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Saturday, November 3, 2012

I think I'm still sane.

Remember Catch 22? The Book and the Movie?
The premise was a complex conundrum: if you know you are crazy, you are then not that crazy!

Does the same apply to sanity? If you think you are always sane, you might not be?

When you go through a major trauma, you question your own ability to cope with all that's demanded of you, all that you demand of yourself. Keeping on top of these demands, coping with all that you must do to carry on will tire you; will deflate you' will make you wonder if you can make it through;  it will ask you to think short term the entire time, knowing that if you think long term, you will break down.

The people affected by Sandy have experienced the unthinkable!
Every second, they are experiencing additional doses of trauma, pain -discomfort -fear.  They tell each other that they are still coping; they manage to find positives to talk about. Yet, hunger, cold, dirt, and the devastation in front of them numb all other sensations.

We cannot picture this if we have not experienced it ourselves.

This is hell.

It took us decades for my husband, Brian and I to recover from the Northridge Earthquake where we lost our house, its contents, our savings, our child's college fund, our investments. Thank God for FEMA, for SMall Business Administration, the National Guard, Churches, employers who extended their hands and helped us cope, and even mortgage holders who modified our payments until we could begin to collect insurance.

Do you think your bills will stop coming because you no longer have a home?

It took us years to recover, and we had insurance and savings. It took us decades to find our way back financially, emotionally, socially, and even career-wise.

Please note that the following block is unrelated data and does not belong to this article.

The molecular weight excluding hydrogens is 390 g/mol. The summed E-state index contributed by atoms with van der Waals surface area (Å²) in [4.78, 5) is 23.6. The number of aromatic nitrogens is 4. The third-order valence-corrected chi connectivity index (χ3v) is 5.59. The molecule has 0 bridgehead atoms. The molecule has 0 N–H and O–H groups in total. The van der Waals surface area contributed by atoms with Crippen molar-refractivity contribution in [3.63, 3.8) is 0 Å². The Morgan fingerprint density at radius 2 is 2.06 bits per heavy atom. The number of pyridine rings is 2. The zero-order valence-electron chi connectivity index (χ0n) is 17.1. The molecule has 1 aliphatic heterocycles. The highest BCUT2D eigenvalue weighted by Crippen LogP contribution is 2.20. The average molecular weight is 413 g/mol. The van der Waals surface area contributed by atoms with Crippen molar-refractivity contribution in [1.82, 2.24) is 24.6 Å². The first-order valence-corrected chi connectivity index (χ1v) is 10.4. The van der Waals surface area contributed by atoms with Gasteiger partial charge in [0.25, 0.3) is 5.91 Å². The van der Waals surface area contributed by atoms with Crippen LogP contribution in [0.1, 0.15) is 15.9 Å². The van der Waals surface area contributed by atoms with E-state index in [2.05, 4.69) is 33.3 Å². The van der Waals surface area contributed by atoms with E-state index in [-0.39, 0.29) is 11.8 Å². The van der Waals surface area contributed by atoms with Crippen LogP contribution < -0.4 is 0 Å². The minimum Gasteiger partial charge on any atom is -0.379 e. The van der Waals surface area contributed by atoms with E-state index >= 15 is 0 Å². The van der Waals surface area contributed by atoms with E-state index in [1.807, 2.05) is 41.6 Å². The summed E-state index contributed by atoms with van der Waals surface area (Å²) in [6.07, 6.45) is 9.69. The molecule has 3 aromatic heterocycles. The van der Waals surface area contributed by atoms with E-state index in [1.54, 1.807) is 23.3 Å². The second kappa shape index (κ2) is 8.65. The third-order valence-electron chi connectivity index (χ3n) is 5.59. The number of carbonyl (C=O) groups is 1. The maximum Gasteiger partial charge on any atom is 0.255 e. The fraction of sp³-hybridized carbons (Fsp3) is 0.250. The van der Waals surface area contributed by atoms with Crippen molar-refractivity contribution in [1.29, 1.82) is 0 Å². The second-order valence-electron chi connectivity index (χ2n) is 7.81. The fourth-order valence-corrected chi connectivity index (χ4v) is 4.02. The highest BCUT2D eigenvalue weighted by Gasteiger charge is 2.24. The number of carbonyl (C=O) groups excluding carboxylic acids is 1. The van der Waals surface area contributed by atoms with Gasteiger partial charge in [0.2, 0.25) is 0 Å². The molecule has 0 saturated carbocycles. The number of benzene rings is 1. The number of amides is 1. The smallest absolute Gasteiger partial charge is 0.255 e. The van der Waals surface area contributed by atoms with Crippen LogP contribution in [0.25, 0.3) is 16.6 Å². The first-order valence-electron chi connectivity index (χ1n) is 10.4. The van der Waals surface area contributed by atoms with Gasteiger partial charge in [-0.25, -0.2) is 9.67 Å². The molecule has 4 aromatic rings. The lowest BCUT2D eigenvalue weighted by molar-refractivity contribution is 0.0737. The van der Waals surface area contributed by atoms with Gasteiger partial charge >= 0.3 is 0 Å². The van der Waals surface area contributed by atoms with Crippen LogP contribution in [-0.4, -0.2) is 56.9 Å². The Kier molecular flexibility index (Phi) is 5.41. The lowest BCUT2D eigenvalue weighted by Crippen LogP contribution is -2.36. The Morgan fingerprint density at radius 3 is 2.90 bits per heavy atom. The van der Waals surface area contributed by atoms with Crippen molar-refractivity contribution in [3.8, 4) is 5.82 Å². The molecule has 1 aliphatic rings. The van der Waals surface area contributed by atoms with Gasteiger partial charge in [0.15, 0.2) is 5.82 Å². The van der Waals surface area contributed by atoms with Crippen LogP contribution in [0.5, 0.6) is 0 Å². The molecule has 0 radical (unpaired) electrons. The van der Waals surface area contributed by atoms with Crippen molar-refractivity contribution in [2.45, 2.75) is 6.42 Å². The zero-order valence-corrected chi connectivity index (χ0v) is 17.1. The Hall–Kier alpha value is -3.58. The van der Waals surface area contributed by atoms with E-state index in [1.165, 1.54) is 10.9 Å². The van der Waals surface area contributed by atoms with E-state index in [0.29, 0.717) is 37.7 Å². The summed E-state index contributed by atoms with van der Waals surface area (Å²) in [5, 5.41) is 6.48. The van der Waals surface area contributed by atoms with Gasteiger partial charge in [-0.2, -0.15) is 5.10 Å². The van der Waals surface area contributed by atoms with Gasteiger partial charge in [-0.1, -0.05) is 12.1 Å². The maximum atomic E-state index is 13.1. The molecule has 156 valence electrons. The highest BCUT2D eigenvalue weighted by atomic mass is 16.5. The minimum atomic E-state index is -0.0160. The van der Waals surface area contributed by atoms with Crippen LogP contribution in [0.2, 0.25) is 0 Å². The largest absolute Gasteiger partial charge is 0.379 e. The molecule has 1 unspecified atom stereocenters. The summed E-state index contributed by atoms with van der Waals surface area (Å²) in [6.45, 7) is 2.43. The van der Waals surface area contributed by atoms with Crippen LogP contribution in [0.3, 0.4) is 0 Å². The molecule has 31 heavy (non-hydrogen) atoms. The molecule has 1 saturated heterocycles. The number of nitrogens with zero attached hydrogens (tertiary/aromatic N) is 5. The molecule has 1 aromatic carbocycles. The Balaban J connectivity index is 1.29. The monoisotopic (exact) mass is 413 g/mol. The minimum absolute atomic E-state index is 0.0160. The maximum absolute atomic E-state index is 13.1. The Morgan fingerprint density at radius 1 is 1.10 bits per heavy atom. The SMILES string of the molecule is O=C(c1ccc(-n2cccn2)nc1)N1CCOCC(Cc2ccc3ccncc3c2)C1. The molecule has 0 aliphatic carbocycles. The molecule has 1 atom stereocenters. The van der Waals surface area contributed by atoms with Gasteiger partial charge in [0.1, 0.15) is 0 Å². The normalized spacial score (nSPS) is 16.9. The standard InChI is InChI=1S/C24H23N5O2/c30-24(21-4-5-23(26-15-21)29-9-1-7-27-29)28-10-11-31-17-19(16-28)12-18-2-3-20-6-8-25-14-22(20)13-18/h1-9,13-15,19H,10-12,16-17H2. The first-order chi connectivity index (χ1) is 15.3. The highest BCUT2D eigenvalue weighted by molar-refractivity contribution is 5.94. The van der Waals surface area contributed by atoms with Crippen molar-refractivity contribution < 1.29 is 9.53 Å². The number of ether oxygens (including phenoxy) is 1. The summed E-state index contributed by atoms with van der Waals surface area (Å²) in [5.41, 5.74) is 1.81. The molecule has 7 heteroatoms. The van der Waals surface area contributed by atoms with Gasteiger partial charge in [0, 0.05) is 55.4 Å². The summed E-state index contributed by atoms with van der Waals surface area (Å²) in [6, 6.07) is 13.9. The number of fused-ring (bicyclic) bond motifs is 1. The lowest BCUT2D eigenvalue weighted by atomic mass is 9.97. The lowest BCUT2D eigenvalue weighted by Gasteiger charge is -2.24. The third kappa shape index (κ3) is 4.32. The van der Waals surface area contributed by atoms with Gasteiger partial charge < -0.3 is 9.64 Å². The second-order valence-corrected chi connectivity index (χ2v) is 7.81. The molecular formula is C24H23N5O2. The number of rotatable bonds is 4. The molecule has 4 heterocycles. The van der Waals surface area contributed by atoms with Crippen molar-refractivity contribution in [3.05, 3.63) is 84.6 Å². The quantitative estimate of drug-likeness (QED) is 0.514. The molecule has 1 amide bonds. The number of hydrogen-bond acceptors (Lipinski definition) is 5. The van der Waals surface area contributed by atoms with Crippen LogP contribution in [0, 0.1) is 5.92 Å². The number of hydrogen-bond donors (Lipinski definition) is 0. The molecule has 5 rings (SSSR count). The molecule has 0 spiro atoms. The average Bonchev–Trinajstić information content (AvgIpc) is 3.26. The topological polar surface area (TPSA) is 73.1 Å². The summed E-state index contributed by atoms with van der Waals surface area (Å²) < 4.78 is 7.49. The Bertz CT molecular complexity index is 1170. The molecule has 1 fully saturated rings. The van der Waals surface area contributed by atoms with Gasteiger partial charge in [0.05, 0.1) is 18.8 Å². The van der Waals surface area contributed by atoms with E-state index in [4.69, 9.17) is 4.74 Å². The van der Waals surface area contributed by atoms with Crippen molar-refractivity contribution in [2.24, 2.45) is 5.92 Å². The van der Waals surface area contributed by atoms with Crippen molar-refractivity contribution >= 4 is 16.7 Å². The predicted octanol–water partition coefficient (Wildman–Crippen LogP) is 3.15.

Tomorrow, Sandy and its aftermath will not be in the news. Yet, the harm, the sheer destruction will take years and decades to be repaired. People's nerves and finances will take just as long.
If you know anyone in these straits, know that they need to talk; they need to know you are there for them; they need to explain to you the details of their discomfort; and you need to be a giving soul, attend to them as long as they need; as long as they are hurting. Banks and many institutions will need to be charitable and kind, assisting in many ways, offering options that have never been on the table for these people who have lost everything.


23 comments:

Terra said...

Rosaria, with your own traumatic experiences in the earthquake you gave me a new insight into what people are facing with the Sandy storm, and also how to help them. Thank you. And I think you are sane :)

Brian Miller said...

oddly enough it is our greatest traumas as well that bring us together....look at 9/11, Katrina....at least on the disaster level...and it is much the same in life...none of us is untouched...there is something humbling when we realize that...

Joani said...

Thank you for this writing. What bothers me the most are the elders that really have no place to go and probably do not have the funds if there were places. Probably because I am an elder and if this happened to me....well. My prayers & thoughts are with the people of the area. Hugs

ds said...

You are among the sanest, wisest people I have ever known, Rosaria.
It is heartening to see the ways folks are coming together to help one another here: free hot meals, charging stations, places to go to get warm. I am among the luckiest of the lucky, now having power, knowing my friends, family and co-workers are safe and well, if not precisely comfortable. Brian is right: our greatest traumas do bring us together--the human spirit rises--and it is humbling.